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Writers Speak Wednesdays Returns to Both Southampton and Manhattan Campuses

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Stony Brook’s Writers Speak Wednesdays program returned to its pre-pandemic in-person format with a guest lecture February 14 at the Stony Brook Manhattan campus, the first of nine such events planned for Stony Brook Southampton and Manhattan during the Spring semester.

Chloe Cooper Jones, contributing writer at The New York Times Magazine and a 2020 Pulitzer Prize finalist in Feature Writing, spoke at the Stony Brook Manhattan Center for Creative Writing and Film on Eighth Avenue.

The series, part of the Lichtenstein Center Master of Fine Arts in Creative Writing and Literature program, has been running since 2012 and introduces students in the writing program to actual working writers who provide insight into what writers can expect post-graduation. Though it kept running, the program’s format was changed to accommodate challenges encountered during the COVID-19 pandemic.

“During the pandemic it was virtual,” said Christian McLean, associate director, MFA in Creative Writing. “But we’ve been doing it in-person in Manhattan since fall 2022 and we’re also streaming it, but we wanted to get it up and running again in person in Southampton. Now we have in-person readings in both Manhattan and Southampton.”

McLean said it’s crucial to bring professional writers to students so that way they can engage with the contemporary literary world.

“Writers Speak lets our students see what’s down the line for them,” he said. “These speakers give them a glimpse of what life is like as a graduate, what the experiences of those who have done it are, and what publishing is like. It’s informative for them to see that success can come quickly, or it might come three or four manuscripts down the line.”

Robert Lopez, a faculty member in the MFA Program in Creative Writing and Literature, has spearheaded the effort at Stony Brook’s Manhattan campus.

“After I joined the Creative Writing program, I wanted to provide something beyond teaching classes, and curating this series became the ideal platform for what I could bring to the students,” said Lopez.

As a long-time writer and creative writing teacher, Lopez had a long list of professional connections that has enabled him to bring in a variety of writers from all backgrounds and genres.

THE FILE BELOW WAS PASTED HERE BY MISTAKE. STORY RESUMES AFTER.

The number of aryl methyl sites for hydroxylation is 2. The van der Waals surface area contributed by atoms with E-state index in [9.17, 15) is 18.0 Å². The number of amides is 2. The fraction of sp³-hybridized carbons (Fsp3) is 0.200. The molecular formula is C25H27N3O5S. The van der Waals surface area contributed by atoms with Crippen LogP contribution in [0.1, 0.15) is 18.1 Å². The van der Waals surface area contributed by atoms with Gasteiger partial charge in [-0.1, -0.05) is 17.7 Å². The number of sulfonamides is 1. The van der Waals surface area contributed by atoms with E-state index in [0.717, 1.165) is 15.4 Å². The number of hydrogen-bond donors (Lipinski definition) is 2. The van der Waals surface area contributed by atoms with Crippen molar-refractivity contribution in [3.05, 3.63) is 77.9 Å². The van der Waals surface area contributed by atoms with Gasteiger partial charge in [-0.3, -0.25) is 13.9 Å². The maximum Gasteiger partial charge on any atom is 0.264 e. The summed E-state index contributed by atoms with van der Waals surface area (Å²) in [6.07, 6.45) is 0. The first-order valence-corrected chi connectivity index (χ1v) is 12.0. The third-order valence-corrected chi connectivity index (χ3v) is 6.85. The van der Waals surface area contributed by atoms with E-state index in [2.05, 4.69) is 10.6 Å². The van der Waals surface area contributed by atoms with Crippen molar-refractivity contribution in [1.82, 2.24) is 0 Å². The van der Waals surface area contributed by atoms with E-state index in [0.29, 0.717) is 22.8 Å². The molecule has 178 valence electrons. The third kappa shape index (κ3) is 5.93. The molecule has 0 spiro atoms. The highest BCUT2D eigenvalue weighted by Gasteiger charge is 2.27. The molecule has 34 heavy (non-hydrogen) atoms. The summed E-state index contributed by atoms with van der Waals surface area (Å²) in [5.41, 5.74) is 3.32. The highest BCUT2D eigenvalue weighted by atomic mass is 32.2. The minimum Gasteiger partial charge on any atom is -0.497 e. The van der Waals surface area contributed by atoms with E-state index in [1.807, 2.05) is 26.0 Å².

“I felt the best way I could serve students would be to expose them to writers who I know are not only good on the page, but good teachers who can talk about the craft of writing and the writer’s life beyond,” said Lopez. “Getting your work done, revising it, getting it published… what happens then? You’re talking about the entirety of a writer’s life. 95 percent of our time in the classroom is spent on the work that we are examining, but there’s so much more to the writer’s life post-MFA that they need to know.”

“The writers who participate in Writers Speak don’t sugarcoat how hard it is to make a living as a writer,” McLean said. “But with each writer that comes in, I think our students see possibility. They identify with the guests and that creates inspiration and broadens their community. Validation is something that aspiring writers need. It’s beneficial to have professional writers say that what you’re doing is worth something and to keep at it.”

A realistic view of the economics is also important.

“The reality is, ‘yeah, you’re probably going to need a day job,’” said McLean. “Which is also important to hear, but the writing is real and it’s something you should be doing.”

To illustrate the point, one writer on the Southampton schedule, Scott Chaskey, is a poet and farmer.

“That event is co-sponsored by the MFA in Creative Writing program and a program called FoodLab that is also run under the Liechtenstein Center,” said McLean. “It’s a great example of showing students where two worlds can meet.”

FoodLab is a hub for culinary exploration, innovation, and education with a mission of establishing Stony Brook as a national center for the study of the challenging food-related issues the world faces.

Beyond the educational aspect of Writers Speak, McLean also appreciates the opportunity to showcase new work.

“Every time I sit in one of these it’s still a thrill to hear contemporary writers read their work,” he said. “It’s always exciting, it’s always inspiring, and it always reminds the listeners that this work is important.”

The Spring schedule will also feature two graduates of Stony Brook’s MFA in Creating Writing and Literature program. Vanessa Cuti, whose debut novel The Tip Line (Crooked Lane) was released in 2023, will speak February 21 in Southampton. Anthony DiPietro, a poet and deputy director of Rose Art Museum at Brandeis University, will speak in Southampton on March 20.

All Writers Speak talks are free and open to the public, and are also livestreamed.

Robert Emproto

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